The amount of time, research, and ABSOLUTELY meticulous care it took to get Logie to wear he is right now would really surprise most everyone.  Logie didn’t get lucky, I fought like a crazed lunatic, to get him to the best surgeon/hospital that I could find that could fix him.  I was told twice Logan needed surgery at a different hospital and only because of the meticulous research I had done, did I know to say NO to those surgeries.    It’s because of me that he is alive.  I know that and everyone tells me that.  Well, what if I am missing something now?  What if I didn’t read some new research?  What if there is actually a center in Asia that could do better?  What if we waiting a year or two more and there is some new technology and he wouldn’t need the Fontan?  What if that surgeon in California that is growing stem cell arteries could do something for him?  It is so much pressure.  So so so much crushing pressure.  I feel at my absolute very weakest and I am being asked to perform my last triple axle…. I am skating around that turn, slowing down to prepare…..

Surgery Time

So, I have not updated in a long time. Well, actually about 6 weeks.  I have been spending all of my free time in organizing the new Heterotaxy Network website and forums, and trying to just decompress a little and enjoy the non-surgical months a bit. 

I found out that Logan needs to have his next open heart surgery, the Fontan, next month and I feel as though someone has just kicked me in the gut.  I knew it was coming and we have had many talks about being this spring, but to “next month” was very hard to hear.  So hard to hear and process I have needed some time before I could even discuss it. 

Logan needs to have his fontan surgery next month for a number of reasons.  His oxygen sats are mid 70’s and having this low of oxygen levels does not give him much buffer in case of illness.  Currently, his top half of his body via the superior vena cava is better oxygenated, but his lower half via the inferior vena cava in not connected and is not oxygenating well.  This is important for several reasons; 1. being that having his superior and inferior vena cava’s connected to his oxygen circulation will greatly improve his over all oxygen levels, and because when the inferior vena cava (IVC) is connected in, blood will begin to travel thru his liver.  Liver blood is very important for his hemodynamic (blood flow) stability because it has been found that there is a unique function that the liver play in the blood by putting special enzymes in it that help regulate your body’s ability to stop the growth of collateral veins. 

Everyone has heard of those stories of a man or women having a blocked artery only to find out that the body actually compensated and grew a new path around the obstruction.  That new path is a collateral vessel.  In those situations collateral vessels are beneficial to the heart.  But how does the body know when to grow collaterals and when not too?  Well, that is not completely understood.  What is  known is that there is a special role the “liver blood” plays in this process which is it stops your body from just growing the “new paths” continuously. 

For heterotaxy kids this type of “checks and balances” is essential because heterotaxy kids (for an unknown reason) tend to grow these “new paths” much quicker.  Again there are some instances where they could help your heart, but more times than not these news paths end up taking oxygenated blood away from the lungs.  The sooner that we can get his blood circulating thru his liver, the sooner he will get this “hepatic factor” into circulation.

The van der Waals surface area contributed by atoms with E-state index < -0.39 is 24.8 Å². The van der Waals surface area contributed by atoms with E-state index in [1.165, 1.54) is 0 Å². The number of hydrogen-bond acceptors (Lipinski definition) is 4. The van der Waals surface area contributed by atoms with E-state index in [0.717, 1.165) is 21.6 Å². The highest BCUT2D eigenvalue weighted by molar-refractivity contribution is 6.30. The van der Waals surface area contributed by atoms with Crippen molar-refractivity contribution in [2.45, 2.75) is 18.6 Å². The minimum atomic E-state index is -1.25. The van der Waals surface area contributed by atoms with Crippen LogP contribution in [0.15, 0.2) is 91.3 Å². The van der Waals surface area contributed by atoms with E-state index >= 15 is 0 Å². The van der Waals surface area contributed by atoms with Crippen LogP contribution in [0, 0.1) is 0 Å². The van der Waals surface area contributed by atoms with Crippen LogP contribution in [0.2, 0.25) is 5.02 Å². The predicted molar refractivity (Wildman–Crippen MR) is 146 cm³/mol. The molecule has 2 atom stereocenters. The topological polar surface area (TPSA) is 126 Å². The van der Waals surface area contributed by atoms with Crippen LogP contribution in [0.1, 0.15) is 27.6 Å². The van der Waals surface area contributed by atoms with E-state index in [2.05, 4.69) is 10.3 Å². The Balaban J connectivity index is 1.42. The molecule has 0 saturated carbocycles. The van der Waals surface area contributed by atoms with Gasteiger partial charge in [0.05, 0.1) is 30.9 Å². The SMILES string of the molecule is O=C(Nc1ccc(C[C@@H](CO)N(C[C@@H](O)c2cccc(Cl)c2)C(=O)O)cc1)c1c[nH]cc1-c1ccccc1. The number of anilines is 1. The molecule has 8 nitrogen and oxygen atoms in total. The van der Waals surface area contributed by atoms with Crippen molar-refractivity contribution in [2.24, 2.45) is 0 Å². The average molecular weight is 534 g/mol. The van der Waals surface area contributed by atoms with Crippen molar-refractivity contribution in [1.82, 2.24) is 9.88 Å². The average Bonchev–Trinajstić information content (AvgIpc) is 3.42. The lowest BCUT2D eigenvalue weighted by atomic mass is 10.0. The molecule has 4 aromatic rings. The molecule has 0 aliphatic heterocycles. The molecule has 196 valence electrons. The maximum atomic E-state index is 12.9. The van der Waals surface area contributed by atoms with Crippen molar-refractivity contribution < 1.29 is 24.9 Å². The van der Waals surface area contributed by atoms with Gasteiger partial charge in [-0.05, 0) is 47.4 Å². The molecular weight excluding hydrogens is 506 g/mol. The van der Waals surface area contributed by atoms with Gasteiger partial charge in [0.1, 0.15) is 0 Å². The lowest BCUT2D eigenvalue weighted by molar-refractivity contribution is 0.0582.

Lastly, the sooner we can get his bottom half into circulation his heart won’t have to work as hard.  When his heart isn’t working so hard there is a better shot at keeping his AV valve functioning well for a longer period of time.  I always knew that the repair that Dr. Del Nido on Logan’s heart was amazing, but the more I learn the more I realize how spectacular the repair actually is.  When Logan went in to have his first AV valve surgery his valve was a 4+ Severely regurgitating, and just barely functioning.  Currently, 12 months after his last AV valve repair (he has had 2) there is ABSOLUTELY NO REGURGITATION.  NONE. PERIOD. I am saying this in all caps because I want to emphasize this point.  I have heard many cardiologists and surgeons say that it is impossible to fix these valves. That no one (worldwide) is having luck repairing these AV valves.  Well, I just want to shout it from the roof tops.  My son is living proof that Dr. Del Nido at Boston Children’s Hospital is doing what the rest of the world is claiming is impossible.  He is repairing these valves, and not just to a manageable level, he is repairing them to a level of ABSOLUTE ZERO regurgitation.  I am even temped to post his echo online because so many doctors do not believe it.  If you have a child with an “unrepairable” AV valve, please seek the opinion of Dr. Del Nido at CHB. 

Anyway, sorry for the rant but I am so sick of hearing that it isn’t possible to fix them. It is.  But please…don’t think that just because Dr. Del Nido can do this repair, that any surgeon can if they just tried.  This is not the case.  This is a very specialized surgery that should be done by someone with  experience. 

Beyond the fact that Logan will need to have open heart surgery next month….he is doing fantastic.  He is so happy.  Seriously, this kid is SO very happy.  He is now 20 pounds (9.1 kilo) and is 30 inches in length.  He is over most of his trauma from the last surgery, and is willing to let people hold him, and his is willing to touch and explore new things. He isn’t terrified of every sound and movement anymore.  He is just loving life….which is one of the hardest things about this next surgery.  He was so traumatized for so long…the thought of him going back to being scared of everyone and everything is utterly heartbreaking.  Honestly, I have to just end this post right now, because just forcing myself to write this post is making me feel sick.  I did however, want to update everyone.  I will make an effort to do so more often, it was just nice to take a break from writing about all of this.